Women in the Southern and Eastern Mediterranean region, including Egypt, Jordan, Lebanon, Morocco, and Tunisia, are significantly affected by considerable inequalities. Discriminatory legal frameworks and neutral laws enforced with underlying biases and stereotypes continue to hold women in the region back from fully participating in society. Crucially, this is also the case in political and other leadership and decision-making positions. Enhancing the contributions of women judges is particularly important as gender justice remains elusive in many aspects.
The most populous Arab nation and Africa's third largest economy, Egypt has been blighted by political turmoil in recent years. After the 2011 revolution which culminated in the overthrow of President Mubarak, the country has experienced political instability, violence, and heightened tensions which remain unresolved. Poor economic performance, mounting unemployment rates and a dramatic drop in foreign investments and tourism – a key source of foreign currency – are jeopardizing Egypt's economic and social development.
Investment climate to improve through creation of transparent and predictable legal environment
IDLO and partners hosted the Second Regional Consultation on Law Enforcement and the HIV Response in Beirut this week. The consultation was attended by representatives from law enforcement agencies and civil society organizations from seven countries in the region: Algeria, Djibouti, Egypt, Lebanon, Morocco, Palestine, and Sudan.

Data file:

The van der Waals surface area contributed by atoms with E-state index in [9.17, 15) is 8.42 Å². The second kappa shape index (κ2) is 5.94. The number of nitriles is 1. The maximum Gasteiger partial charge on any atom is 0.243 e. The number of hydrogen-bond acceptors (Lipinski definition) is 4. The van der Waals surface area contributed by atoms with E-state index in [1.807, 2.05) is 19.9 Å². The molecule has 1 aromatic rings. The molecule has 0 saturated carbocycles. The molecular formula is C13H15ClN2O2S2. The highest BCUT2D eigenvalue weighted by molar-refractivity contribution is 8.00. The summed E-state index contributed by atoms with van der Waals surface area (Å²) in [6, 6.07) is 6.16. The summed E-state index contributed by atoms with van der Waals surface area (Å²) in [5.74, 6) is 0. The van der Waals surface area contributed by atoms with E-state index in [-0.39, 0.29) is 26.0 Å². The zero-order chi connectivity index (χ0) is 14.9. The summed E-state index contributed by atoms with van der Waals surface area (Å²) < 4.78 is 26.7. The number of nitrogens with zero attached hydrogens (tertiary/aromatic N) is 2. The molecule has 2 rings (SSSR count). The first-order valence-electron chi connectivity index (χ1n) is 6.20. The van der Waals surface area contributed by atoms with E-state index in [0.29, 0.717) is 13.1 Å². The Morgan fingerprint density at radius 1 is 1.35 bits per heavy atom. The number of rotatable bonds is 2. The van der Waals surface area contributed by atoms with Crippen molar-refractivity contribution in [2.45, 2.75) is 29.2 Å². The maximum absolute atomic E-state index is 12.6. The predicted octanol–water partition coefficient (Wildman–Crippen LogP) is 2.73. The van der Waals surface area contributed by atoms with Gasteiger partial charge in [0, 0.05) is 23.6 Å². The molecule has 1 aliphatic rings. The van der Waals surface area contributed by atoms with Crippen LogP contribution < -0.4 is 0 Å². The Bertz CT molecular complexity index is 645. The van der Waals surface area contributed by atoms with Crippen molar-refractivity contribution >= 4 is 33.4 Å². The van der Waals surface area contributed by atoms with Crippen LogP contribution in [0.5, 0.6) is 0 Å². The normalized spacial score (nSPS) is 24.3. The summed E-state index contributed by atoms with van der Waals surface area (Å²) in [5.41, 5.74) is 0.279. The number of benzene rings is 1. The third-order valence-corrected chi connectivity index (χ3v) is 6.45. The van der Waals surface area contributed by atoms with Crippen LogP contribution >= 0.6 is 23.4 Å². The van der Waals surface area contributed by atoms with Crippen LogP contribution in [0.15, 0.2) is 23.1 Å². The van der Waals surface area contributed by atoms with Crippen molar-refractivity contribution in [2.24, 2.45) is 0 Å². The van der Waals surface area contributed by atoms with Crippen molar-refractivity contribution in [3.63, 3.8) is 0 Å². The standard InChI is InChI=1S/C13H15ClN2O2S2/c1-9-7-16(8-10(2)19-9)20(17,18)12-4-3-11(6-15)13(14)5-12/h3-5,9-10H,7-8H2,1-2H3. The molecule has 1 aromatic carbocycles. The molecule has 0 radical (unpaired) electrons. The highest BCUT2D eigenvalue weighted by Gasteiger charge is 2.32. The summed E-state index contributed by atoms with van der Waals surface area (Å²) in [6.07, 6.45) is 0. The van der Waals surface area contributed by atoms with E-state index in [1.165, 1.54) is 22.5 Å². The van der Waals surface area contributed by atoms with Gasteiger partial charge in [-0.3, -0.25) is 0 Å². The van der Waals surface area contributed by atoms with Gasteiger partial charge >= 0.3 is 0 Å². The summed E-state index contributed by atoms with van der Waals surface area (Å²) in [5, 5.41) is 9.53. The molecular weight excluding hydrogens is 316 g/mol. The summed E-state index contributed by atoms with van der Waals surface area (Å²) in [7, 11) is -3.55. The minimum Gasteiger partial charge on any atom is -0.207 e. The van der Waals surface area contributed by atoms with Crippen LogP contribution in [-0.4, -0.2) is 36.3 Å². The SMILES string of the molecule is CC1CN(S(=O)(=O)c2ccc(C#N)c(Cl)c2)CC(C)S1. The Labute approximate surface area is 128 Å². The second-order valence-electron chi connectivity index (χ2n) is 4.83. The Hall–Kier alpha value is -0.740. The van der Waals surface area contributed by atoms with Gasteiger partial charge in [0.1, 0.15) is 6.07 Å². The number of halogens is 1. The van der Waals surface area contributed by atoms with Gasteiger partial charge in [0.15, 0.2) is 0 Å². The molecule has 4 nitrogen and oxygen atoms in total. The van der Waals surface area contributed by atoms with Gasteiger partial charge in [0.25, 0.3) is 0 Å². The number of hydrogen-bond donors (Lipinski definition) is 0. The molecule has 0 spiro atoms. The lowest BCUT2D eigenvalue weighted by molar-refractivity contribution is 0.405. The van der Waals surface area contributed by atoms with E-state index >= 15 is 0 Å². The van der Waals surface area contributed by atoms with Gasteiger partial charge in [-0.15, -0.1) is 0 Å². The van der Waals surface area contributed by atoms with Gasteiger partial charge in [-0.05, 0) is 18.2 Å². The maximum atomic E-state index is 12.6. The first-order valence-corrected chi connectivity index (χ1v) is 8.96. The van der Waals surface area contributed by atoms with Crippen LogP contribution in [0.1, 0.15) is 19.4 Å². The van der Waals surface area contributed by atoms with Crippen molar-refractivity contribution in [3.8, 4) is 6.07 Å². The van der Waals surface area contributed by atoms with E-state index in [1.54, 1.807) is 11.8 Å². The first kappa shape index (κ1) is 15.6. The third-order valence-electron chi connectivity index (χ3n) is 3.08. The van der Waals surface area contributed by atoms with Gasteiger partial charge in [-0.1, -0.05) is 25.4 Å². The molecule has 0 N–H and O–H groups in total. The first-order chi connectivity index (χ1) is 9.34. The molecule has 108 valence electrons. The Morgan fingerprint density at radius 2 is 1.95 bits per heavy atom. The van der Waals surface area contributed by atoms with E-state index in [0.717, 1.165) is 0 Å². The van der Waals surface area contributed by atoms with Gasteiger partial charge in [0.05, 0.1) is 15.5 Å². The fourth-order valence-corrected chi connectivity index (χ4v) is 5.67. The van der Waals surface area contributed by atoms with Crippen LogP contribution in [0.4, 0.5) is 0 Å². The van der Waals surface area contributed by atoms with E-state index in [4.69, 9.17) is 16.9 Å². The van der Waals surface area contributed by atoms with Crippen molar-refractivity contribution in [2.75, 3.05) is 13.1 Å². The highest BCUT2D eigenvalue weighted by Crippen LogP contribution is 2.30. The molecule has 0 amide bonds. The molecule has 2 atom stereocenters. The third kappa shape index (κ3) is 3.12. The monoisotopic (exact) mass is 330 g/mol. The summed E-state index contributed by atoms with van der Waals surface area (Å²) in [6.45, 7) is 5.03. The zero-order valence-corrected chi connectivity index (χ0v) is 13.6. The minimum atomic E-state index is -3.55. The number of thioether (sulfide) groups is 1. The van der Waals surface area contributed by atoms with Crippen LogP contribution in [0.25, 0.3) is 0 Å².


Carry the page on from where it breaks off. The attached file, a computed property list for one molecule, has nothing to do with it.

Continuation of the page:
In 2015, Ahmed* was dismissed from his job as a plumber in a Giza club when his employer discovered he was infected with HIV. In February 2016, in a landmark decision for Egypt and the Arab region, an Egyptian court ruled that HIV infection was not grounds for dismissal under the Labor Code (No.12 of 2003).
"The issue of justice for children is critical in this volatile region," IDLO's Dr. Faustina Pereira told participants to a Middle East and North Africa-themed gathering hosted by the World Bank.
Cairo, Egypt - IDLO hosted the Third Regional Consultation on HIV-related Legal Services and Rights, which brought together lawyers and community activists from five countries in the Middle East & North Africa: Egypt, Jordan, Lebanon, Morocco, and Tunisia.
Tolerance of minorities (religious, sexual or otherwise) remains low in Egypt and other Middle Eastern and North African countries. People living with HIV are among the groups facing most discrimination. The virus is associated with stigmatized behaviors, such as sex between men and drug use. Many people with HIV are thus forced into the shadows, denied treatment, at risk of abuse and imprisonment. IDLO has been working with UNAIDS and local partners to help hundreds of people living with, and affected by, HIV in Egypt to access health and legal services.